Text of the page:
As India re-evaluates its stance and toes a new line on China, it must pause to reflect on the possible outcome
Despite being underrated and under editorialised by the Indian media, there is nothing that anyone can really take away from the importance of the event organised by the Indian Islamic and Cultural Centre (IICC) to provide a forum for the visiting King of Jordan, His Majesty, King Abdullah II, to expound his views on the moderate nature of Islam and the imperative to fight radical Islam.
In the past few months there have been ample indications that New Delhi is keen to restore its broken ties with China. It has realised to its mortification that post the Doklam face-off, India has not really benefited from the confrontation save for getting some applause for showing spine in the face of Chinese expansion. It has found its influence in South Asia getting compromised by a determined Chinese onslaught.
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King Abdullah’s visit is a watershed moment for Modi and his attempts to break away from the image of being a muscular Hindu nationalist who has no space for Muslims in his politics
Jordanian King Abdullah may have got the privilege to speak from Islamic Centre, a privilege denied to Iranian President Hassan Rouhani, but there is a lot more to Prime Minister Narendra Modi’s engagement with the Middle-East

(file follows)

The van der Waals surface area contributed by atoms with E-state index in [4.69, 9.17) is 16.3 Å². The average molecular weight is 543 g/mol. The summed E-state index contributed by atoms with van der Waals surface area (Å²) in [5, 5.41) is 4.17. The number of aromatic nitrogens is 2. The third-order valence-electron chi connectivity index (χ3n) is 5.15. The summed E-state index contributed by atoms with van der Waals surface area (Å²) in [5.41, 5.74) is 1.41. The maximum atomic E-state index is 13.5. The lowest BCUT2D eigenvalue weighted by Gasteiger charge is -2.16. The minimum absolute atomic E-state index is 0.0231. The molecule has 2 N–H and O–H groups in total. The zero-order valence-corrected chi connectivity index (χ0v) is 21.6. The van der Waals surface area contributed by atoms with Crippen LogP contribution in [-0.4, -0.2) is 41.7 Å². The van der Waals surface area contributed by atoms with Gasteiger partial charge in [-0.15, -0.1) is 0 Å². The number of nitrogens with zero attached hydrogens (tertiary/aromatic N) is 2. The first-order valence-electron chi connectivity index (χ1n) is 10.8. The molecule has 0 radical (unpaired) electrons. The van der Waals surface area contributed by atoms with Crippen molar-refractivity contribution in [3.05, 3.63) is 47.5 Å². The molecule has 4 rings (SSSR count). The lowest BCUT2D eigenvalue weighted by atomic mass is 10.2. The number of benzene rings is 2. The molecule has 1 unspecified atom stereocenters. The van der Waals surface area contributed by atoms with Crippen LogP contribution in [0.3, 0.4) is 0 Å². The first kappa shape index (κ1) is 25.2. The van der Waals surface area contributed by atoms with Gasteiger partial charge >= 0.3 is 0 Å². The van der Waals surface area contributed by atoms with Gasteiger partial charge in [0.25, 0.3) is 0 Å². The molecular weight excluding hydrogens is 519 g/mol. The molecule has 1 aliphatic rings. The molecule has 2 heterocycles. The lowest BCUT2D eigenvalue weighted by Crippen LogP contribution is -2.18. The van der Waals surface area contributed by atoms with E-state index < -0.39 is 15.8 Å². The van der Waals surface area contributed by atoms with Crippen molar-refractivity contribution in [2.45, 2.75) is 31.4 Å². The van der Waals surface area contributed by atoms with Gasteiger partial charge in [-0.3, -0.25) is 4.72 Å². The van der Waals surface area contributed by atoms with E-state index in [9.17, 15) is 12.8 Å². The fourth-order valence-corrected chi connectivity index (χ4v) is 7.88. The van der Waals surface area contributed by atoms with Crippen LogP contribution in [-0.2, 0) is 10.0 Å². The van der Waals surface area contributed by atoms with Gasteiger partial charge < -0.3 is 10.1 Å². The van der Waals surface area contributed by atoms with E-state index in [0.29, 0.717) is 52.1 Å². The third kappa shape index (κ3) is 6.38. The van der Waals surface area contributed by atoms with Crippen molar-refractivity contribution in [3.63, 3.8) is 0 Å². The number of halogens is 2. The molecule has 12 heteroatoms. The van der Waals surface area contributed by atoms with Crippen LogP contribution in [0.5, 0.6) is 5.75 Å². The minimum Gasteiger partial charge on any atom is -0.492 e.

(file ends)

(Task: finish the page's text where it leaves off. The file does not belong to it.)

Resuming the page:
This explanation pulled out from the volume may sound complex, but what I could comprehend from his presentation was that seeing Agra from river Yamuna provided a different perspective altogether.
This article appeared on www.orfonline.org
From Yameen’s promise to extract from the captive Chief Justice names of people who were behind the conspiracy to throw him out, it is possible to draw inferences that the judges would be subjected to third-degree methods.
In the backdrop of an escalating political crisis and a purge initiated by Maldives’ President Yameen Abdul Gayoom, Former Speaker of the People’s Majlis, Abdulla Shahid, speaks to Hardnews about the island nation’s growing proximity to China and the plight of its democratic system. Shahid, who played a key role in the Maldives’ transition to democracy in 2008, sounds an ominous warning for Maldives’ current regime which is indulging in a dangerous power play by pitting India against China. He also deliberates on how parliamentary democracy is being smothered in the Maldives, recounting his own experience of being prosecuted for entering Parliament, and stresses on the role the Opposition can play in challenging the prevailing narrative. The interview was conducted before Emergency was declared.
In the Maldives, the shelf life of Vice Presidents is very limited. Muhammad Jameel Ahmed was President Abdulla Yameen’s running mate and later Vice President. He was impeached in absentia on charges of terrorism. Hardnews spoke with him as he emerged from a gym in London, where he has been living in exile since 2015. Jameel was scathing in his criticism of President Yameen and how he had subverted democratic institutions to facilitate mass corruption. The former Vice President also said that Yameen was closer to China as they collaborated in his moneymaking enterprise and did not exert any moral pressure on him. These activities were difficult with a democratic India.
President Yameen had brought me in as a running mate because I had greater appeal among the masses. He sat through the campaign in Male, while I made 400 trips to 209 islands of our country.